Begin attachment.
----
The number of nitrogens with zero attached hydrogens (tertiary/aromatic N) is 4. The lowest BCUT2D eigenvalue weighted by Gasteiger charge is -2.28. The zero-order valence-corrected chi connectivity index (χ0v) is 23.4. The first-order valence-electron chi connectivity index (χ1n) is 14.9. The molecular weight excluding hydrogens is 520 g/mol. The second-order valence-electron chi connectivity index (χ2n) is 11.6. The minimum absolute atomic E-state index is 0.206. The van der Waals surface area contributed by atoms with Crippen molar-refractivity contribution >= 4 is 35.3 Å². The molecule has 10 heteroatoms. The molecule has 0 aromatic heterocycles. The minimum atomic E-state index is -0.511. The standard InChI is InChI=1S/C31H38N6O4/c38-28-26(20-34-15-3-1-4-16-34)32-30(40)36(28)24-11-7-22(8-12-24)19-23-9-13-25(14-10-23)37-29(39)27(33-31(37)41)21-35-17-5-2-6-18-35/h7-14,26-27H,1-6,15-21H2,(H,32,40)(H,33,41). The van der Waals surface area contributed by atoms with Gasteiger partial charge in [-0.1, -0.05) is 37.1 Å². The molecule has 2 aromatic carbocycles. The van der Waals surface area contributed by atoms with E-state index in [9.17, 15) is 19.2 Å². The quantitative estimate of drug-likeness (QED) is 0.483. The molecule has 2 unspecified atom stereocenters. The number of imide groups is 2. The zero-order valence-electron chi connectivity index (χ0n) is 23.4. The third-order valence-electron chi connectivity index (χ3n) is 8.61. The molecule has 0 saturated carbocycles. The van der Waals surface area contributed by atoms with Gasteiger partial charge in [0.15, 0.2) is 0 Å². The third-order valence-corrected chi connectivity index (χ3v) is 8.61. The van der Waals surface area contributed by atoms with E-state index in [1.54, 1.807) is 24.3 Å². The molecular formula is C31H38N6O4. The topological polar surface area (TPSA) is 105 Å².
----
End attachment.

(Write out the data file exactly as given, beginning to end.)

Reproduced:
The number of nitrogens with zero attached hydrogens (tertiary/aromatic N) is 4. The lowest BCUT2D eigenvalue weighted by Gasteiger charge is -2.28. The zero-order valence-corrected chi connectivity index (χ0v) is 23.4. The first-order valence-electron chi connectivity index (χ1n) is 14.9. The molecular weight excluding hydrogens is 520 g/mol. The second-order valence-electron chi connectivity index (χ2n) is 11.6. The minimum absolute atomic E-state index is 0.206. The van der Waals surface area contributed by atoms with Crippen molar-refractivity contribution >= 4 is 35.3 Å². The molecule has 10 heteroatoms. The molecule has 0 aromatic heterocycles. The minimum atomic E-state index is -0.511. The standard InChI is InChI=1S/C31H38N6O4/c38-28-26(20-34-15-3-1-4-16-34)32-30(40)36(28)24-11-7-22(8-12-24)19-23-9-13-25(14-10-23)37-29(39)27(33-31(37)41)21-35-17-5-2-6-18-35/h7-14,26-27H,1-6,15-21H2,(H,32,40)(H,33,41). The van der Waals surface area contributed by atoms with Gasteiger partial charge in [-0.1, -0.05) is 37.1 Å². The molecule has 2 aromatic carbocycles. The van der Waals surface area contributed by atoms with E-state index in [9.17, 15) is 19.2 Å². The quantitative estimate of drug-likeness (QED) is 0.483. The molecule has 2 unspecified atom stereocenters. The number of imide groups is 2. The zero-order valence-electron chi connectivity index (χ0n) is 23.4. The third-order valence-electron chi connectivity index (χ3n) is 8.61. The molecule has 0 saturated carbocycles. The van der Waals surface area contributed by atoms with Gasteiger partial charge in [0.15, 0.2) is 0 Å². The third-order valence-corrected chi connectivity index (χ3v) is 8.61. The van der Waals surface area contributed by atoms with E-state index in [1.54, 1.807) is 24.3 Å². The molecular formula is C31H38N6O4. The topological polar surface area (TPSA) is 105 Å².